Directing attention through gaze hints improves task solving in human–humanoid interaction

Eunice Mwangi, Emilia I. Barakova, Marta Díaz-Boladeras, Andreu Català Mallofré, Matthias Rauterberg

Research output: Contribution to journalArticleAcademicpeer-review

15 Citations (Scopus)
306 Downloads (Pure)


In this paper, we report an experimental study designed to examine how participants perceive and interpret social hints from gaze exhibited by either a robot or a human tutor when carrying out a matching task. The underlying notion is that knowing where an agent is looking at provides cues that can direct attention to an object of interest during the activity. In this regard, we asked human participants to play a card matching game in the presence of either a human or a robotic tutor under two conditions. In one case, the tutor gave hints to help the participant find the matching cards by gazing toward the correct match, in the other case, the tutor only looked at the participants and did not give them any help. The performance was measured based on the time and the number of tries taken to complete the game. Results show that gaze hints (helping tutor) made the matching task significantly easier (fewer tries) with the robot tutor. Furthermore, we found out that the robots’ gaze hints were recognized significantly more often than the human tutor gaze hints, and consequently, the participants performed significantly better with the robot tutor. The reported study provides new findings towards the use of non-verbal gaze hints in human–robot interaction, and lays out new design implications, especially for robot-based educative interventions.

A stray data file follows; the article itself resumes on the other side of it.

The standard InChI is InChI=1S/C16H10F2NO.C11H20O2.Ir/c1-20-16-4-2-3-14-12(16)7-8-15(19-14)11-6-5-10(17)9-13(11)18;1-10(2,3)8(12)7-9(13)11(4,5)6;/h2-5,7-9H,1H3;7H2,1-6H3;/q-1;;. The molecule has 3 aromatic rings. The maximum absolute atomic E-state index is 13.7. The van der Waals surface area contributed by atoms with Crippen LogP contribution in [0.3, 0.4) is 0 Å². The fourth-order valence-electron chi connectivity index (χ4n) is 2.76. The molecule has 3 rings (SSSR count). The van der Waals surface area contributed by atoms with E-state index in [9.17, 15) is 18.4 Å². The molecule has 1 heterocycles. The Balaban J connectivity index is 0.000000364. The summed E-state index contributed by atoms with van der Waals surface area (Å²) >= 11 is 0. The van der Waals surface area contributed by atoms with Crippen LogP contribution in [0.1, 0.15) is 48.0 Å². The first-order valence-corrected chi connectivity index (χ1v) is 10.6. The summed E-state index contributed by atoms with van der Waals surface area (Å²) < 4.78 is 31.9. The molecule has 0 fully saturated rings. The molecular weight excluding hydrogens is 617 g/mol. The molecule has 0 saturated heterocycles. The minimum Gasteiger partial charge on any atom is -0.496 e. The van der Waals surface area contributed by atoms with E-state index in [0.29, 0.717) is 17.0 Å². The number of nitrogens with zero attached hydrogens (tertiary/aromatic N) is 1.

Original languageEnglish
Pages (from-to)343-355
Number of pages13
JournalInternational Journal of Social Robotics
Issue number3
Publication statusPublished - 1 Jun 2018


  • Attentional cues
  • Directed attention
  • Embodied cues
  • Facial orientation
  • Game-based human–robot interaction
  • Gaze perception
  • Gaze-based interactions


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